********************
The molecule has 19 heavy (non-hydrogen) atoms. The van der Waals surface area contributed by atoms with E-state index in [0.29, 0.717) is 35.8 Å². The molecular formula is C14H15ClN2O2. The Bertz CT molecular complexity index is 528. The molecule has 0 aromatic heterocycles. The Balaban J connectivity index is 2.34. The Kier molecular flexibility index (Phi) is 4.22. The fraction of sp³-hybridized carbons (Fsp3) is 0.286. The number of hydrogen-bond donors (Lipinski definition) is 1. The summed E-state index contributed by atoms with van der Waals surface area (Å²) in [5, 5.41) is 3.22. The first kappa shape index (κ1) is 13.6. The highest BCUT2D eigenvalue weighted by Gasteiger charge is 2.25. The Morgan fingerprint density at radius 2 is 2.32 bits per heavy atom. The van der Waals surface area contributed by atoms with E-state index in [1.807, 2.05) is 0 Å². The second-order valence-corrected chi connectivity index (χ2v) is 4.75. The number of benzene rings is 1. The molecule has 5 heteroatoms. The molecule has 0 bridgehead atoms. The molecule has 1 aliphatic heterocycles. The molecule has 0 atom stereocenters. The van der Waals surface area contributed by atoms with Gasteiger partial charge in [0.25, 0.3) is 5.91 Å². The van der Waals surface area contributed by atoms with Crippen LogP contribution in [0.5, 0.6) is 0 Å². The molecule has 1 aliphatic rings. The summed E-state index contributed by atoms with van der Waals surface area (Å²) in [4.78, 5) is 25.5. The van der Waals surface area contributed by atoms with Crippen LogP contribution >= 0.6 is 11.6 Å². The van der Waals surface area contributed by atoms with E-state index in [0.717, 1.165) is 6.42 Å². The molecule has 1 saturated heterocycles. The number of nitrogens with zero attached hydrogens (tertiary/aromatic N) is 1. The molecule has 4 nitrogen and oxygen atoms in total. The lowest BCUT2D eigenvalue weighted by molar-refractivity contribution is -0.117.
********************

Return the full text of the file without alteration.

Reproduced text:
The molecule has 19 heavy (non-hydrogen) atoms. The van der Waals surface area contributed by atoms with E-state index in [0.29, 0.717) is 35.8 Å². The molecular formula is C14H15ClN2O2. The Bertz CT molecular complexity index is 528. The molecule has 0 aromatic heterocycles. The Balaban J connectivity index is 2.34. The Kier molecular flexibility index (Phi) is 4.22. The fraction of sp³-hybridized carbons (Fsp3) is 0.286. The number of hydrogen-bond donors (Lipinski definition) is 1. The summed E-state index contributed by atoms with van der Waals surface area (Å²) in [5, 5.41) is 3.22. The first kappa shape index (κ1) is 13.6. The highest BCUT2D eigenvalue weighted by Gasteiger charge is 2.25. The Morgan fingerprint density at radius 2 is 2.32 bits per heavy atom. The van der Waals surface area contributed by atoms with E-state index in [1.807, 2.05) is 0 Å². The second-order valence-corrected chi connectivity index (χ2v) is 4.75. The number of benzene rings is 1. The molecule has 5 heteroatoms. The molecule has 0 bridgehead atoms. The molecule has 1 aliphatic heterocycles. The molecule has 0 atom stereocenters. The van der Waals surface area contributed by atoms with Gasteiger partial charge in [0.25, 0.3) is 5.91 Å². The van der Waals surface area contributed by atoms with Crippen LogP contribution in [0.5, 0.6) is 0 Å². The molecule has 1 aliphatic rings. The summed E-state index contributed by atoms with van der Waals surface area (Å²) in [4.78, 5) is 25.5. The van der Waals surface area contributed by atoms with Crippen LogP contribution >= 0.6 is 11.6 Å². The van der Waals surface area contributed by atoms with E-state index in [0.717, 1.165) is 6.42 Å². The molecule has 1 saturated heterocycles. The number of nitrogens with zero attached hydrogens (tertiary/aromatic N) is 1. The molecule has 4 nitrogen and oxygen atoms in total. The lowest BCUT2D eigenvalue weighted by molar-refractivity contribution is -0.117.